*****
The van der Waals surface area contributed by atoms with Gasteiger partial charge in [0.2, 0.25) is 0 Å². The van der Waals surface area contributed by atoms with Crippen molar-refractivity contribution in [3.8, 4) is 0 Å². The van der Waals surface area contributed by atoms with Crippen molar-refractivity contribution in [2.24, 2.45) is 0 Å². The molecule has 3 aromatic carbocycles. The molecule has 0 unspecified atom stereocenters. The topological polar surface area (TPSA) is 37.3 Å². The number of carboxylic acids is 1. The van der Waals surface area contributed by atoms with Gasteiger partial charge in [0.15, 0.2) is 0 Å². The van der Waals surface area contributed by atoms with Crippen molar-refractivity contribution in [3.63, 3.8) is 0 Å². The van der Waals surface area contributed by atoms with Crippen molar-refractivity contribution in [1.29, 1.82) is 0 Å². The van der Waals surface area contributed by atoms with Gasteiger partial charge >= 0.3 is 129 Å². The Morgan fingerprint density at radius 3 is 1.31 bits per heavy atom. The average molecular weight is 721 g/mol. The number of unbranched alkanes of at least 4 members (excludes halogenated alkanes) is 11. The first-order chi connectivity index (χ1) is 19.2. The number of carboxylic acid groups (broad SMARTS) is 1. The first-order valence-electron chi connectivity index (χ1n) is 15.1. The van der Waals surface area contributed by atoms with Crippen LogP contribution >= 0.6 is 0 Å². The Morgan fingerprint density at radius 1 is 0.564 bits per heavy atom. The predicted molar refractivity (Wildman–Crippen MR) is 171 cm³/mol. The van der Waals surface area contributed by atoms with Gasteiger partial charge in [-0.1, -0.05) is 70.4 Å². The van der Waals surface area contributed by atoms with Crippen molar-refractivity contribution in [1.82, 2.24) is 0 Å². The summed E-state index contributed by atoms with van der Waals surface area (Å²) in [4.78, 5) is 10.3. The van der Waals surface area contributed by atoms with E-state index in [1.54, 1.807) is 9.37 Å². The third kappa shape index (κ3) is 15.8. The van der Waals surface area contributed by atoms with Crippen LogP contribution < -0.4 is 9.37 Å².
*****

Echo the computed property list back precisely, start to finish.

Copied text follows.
The van der Waals surface area contributed by atoms with Gasteiger partial charge in [0.2, 0.25) is 0 Å². The van der Waals surface area contributed by atoms with Crippen molar-refractivity contribution in [3.8, 4) is 0 Å². The van der Waals surface area contributed by atoms with Crippen molar-refractivity contribution in [2.24, 2.45) is 0 Å². The molecule has 3 aromatic carbocycles. The molecule has 0 unspecified atom stereocenters. The topological polar surface area (TPSA) is 37.3 Å². The number of carboxylic acids is 1. The van der Waals surface area contributed by atoms with Gasteiger partial charge in [0.15, 0.2) is 0 Å². The van der Waals surface area contributed by atoms with Crippen molar-refractivity contribution in [3.63, 3.8) is 0 Å². The van der Waals surface area contributed by atoms with Crippen molar-refractivity contribution in [1.29, 1.82) is 0 Å². The van der Waals surface area contributed by atoms with Gasteiger partial charge >= 0.3 is 129 Å². The Morgan fingerprint density at radius 3 is 1.31 bits per heavy atom. The average molecular weight is 721 g/mol. The number of unbranched alkanes of at least 4 members (excludes halogenated alkanes) is 11. The first-order chi connectivity index (χ1) is 19.2. The number of carboxylic acid groups (broad SMARTS) is 1. The first-order valence-electron chi connectivity index (χ1n) is 15.1. The van der Waals surface area contributed by atoms with Crippen LogP contribution >= 0.6 is 0 Å². The Morgan fingerprint density at radius 1 is 0.564 bits per heavy atom. The predicted molar refractivity (Wildman–Crippen MR) is 171 cm³/mol. The van der Waals surface area contributed by atoms with Gasteiger partial charge in [-0.1, -0.05) is 70.4 Å². The van der Waals surface area contributed by atoms with Crippen molar-refractivity contribution in [1.82, 2.24) is 0 Å². The summed E-state index contributed by atoms with van der Waals surface area (Å²) in [4.78, 5) is 10.3. The van der Waals surface area contributed by atoms with E-state index in [1.54, 1.807) is 9.37 Å². The third kappa shape index (κ3) is 15.8. The van der Waals surface area contributed by atoms with Crippen LogP contribution < -0.4 is 9.37 Å².